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10,313 Ratings

Pierrot le Fou

Directed by Jean-Luc Godard
France, Italy, 1965
Crime, Drama, Romance


On impulse, Ferdinand abandons his bourgeois existence with his wife and child to take off with Marianne, an old flame. Being pursued by foreign thugs, they embark on a haphazard crime spree, a crazy adventure involving fast cars, mysterious gangsters and a Mediterranean idyll that turns sour.

Pierrot le Fou Directed by Jean-Luc Godard
The insouciant grace of Karina’s spontaneous outbursts is paralleled by the film’s: culturally, Pierrot le Fou is all over the map, juxtaposing Sam Fuller and García Lorca, Vietnam and Auguste Renoir. Possibly no Godard film has ever been more hostile to Americans and more devoted to their cars. Pierrot is hardly free of Godard’s romantic misogyny, but it radiates the joy of cinema.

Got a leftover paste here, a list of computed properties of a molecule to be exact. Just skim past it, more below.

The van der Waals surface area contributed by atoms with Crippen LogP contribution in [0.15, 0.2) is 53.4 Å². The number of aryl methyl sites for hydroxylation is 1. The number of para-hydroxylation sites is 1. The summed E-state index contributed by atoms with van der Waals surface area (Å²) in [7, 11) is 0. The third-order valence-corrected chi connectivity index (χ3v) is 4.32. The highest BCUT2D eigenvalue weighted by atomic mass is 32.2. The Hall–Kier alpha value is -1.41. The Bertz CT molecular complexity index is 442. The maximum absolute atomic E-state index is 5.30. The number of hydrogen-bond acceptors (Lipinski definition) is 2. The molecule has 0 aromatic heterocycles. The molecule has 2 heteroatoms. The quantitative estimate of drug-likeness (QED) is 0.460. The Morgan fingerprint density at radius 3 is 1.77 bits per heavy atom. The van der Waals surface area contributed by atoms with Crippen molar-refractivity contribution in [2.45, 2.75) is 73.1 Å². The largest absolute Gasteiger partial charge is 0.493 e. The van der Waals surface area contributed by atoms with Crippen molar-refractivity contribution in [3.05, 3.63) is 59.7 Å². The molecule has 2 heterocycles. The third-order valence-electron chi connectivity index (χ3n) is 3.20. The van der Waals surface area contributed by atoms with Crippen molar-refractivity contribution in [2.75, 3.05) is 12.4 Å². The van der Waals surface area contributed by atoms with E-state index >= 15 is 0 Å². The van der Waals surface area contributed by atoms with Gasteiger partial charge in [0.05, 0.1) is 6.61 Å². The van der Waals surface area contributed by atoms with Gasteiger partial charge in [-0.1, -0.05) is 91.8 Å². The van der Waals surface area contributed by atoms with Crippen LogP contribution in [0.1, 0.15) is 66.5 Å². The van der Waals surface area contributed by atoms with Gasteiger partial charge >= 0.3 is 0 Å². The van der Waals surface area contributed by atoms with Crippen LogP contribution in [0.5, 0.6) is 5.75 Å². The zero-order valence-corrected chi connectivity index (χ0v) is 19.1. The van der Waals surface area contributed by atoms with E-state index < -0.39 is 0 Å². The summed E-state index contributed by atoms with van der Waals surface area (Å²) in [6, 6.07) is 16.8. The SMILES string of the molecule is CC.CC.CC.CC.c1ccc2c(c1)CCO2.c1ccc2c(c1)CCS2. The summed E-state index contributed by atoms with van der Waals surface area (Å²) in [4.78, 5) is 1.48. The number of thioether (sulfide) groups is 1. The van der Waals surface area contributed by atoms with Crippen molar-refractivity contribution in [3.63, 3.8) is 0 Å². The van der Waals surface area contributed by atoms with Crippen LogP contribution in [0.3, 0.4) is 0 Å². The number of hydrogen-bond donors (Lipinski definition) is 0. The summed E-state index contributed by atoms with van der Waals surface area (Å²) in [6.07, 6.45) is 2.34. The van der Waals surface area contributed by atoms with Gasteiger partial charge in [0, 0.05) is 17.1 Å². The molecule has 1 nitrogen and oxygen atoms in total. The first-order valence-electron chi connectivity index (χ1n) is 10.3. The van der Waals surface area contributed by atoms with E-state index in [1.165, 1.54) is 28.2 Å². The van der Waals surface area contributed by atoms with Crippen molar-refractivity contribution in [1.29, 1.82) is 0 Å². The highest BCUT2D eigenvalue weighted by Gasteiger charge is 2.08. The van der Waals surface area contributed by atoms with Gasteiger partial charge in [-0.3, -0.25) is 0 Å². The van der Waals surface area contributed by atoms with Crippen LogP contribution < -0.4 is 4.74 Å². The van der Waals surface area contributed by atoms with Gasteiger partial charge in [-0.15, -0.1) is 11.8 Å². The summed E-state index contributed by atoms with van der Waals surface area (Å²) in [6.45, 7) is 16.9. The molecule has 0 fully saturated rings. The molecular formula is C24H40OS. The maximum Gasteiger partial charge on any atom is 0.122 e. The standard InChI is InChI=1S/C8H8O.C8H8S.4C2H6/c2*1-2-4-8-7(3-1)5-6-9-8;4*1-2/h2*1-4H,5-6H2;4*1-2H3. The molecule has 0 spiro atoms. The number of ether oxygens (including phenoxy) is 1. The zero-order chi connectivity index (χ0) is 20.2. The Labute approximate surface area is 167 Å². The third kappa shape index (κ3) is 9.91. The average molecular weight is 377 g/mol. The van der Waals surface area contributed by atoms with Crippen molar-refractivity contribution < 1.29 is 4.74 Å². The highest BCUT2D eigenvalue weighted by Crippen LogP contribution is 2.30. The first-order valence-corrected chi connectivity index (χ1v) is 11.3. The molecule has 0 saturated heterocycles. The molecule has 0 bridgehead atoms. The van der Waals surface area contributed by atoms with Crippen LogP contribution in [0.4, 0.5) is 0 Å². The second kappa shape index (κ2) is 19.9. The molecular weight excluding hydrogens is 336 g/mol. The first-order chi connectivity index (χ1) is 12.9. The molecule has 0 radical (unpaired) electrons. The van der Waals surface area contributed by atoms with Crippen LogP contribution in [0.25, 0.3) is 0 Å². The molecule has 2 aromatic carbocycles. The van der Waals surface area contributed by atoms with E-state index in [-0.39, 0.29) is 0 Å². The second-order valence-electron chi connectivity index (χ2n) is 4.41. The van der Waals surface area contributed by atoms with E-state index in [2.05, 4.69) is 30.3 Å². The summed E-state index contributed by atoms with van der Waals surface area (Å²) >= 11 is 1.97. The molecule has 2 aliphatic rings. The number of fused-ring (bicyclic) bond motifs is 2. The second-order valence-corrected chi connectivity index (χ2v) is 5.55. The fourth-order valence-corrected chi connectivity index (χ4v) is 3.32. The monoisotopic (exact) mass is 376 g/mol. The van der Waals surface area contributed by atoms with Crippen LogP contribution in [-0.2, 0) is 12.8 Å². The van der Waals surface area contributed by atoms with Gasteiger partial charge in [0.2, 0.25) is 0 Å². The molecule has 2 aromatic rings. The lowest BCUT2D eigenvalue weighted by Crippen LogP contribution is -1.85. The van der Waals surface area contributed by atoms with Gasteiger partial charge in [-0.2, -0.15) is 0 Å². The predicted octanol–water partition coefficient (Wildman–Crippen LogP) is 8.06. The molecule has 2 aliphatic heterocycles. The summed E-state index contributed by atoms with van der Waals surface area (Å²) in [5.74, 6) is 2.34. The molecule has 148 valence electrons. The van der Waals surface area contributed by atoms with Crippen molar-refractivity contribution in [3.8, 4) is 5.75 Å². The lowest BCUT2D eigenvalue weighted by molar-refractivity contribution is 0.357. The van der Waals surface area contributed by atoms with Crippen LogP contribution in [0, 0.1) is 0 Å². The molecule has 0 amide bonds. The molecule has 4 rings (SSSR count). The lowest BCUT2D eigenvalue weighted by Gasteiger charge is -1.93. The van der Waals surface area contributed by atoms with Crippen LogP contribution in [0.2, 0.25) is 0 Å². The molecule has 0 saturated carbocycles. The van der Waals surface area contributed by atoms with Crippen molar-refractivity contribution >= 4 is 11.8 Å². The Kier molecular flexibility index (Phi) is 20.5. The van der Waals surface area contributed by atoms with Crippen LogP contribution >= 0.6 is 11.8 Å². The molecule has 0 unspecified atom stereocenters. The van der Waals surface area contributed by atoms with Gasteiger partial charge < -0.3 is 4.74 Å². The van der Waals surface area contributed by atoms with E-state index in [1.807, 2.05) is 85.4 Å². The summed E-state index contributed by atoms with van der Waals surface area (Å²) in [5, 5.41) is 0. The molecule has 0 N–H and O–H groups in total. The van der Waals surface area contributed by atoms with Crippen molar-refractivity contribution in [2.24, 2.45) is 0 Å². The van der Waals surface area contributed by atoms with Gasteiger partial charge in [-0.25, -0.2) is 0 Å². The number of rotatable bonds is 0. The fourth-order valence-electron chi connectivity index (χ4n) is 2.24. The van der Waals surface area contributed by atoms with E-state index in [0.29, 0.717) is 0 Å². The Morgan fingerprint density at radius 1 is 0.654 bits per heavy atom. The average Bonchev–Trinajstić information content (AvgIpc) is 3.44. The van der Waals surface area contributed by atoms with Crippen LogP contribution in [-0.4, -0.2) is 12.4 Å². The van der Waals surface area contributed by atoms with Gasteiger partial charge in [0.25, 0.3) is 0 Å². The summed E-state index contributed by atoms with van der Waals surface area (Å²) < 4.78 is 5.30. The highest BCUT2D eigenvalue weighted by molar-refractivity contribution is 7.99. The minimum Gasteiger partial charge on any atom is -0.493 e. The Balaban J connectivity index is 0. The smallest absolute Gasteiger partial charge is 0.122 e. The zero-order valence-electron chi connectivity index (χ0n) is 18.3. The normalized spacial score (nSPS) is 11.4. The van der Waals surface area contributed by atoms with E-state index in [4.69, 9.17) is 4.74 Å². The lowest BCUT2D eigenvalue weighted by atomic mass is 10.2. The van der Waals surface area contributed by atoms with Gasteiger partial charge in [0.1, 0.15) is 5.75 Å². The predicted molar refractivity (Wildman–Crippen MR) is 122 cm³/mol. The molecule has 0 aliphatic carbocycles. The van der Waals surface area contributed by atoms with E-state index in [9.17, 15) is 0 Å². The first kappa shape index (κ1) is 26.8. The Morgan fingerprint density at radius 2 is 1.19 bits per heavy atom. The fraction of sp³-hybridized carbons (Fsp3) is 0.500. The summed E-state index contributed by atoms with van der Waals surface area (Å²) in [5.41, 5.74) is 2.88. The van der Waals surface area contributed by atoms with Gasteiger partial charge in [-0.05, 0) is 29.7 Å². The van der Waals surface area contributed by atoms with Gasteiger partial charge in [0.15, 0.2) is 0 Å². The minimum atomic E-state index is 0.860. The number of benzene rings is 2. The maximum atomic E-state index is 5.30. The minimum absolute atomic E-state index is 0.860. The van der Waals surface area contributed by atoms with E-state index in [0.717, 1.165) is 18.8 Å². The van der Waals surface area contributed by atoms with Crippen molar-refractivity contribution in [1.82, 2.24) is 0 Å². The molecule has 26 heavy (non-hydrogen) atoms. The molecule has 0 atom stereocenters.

October 19, 1989
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Looking at it again almost a quarter of a century after it was made, 20 years after its initial U.S. release, is a bit like visiting another planet; it’s an explosion of color, sound, music, passion, violence, and wit that illustrates what used to be regarded as cinema.
June 09, 1989
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Pierrot le Fou is a film of fireworks and water, of explosions and immersion, the metaphorical expression of passion being cooled by existence, the visual equivalent of feelings being chilled by words. The influence of Renoir, Jean even more than Auguste, is everywhere, even in Belmondo’s hilarious imitation of Michel Simon, but especially in the pervasive wetness of Pierrot le Fou, itself at least partly an ode to liquid pastoral à la Lautréamont in Weekend.
January 23, 1969

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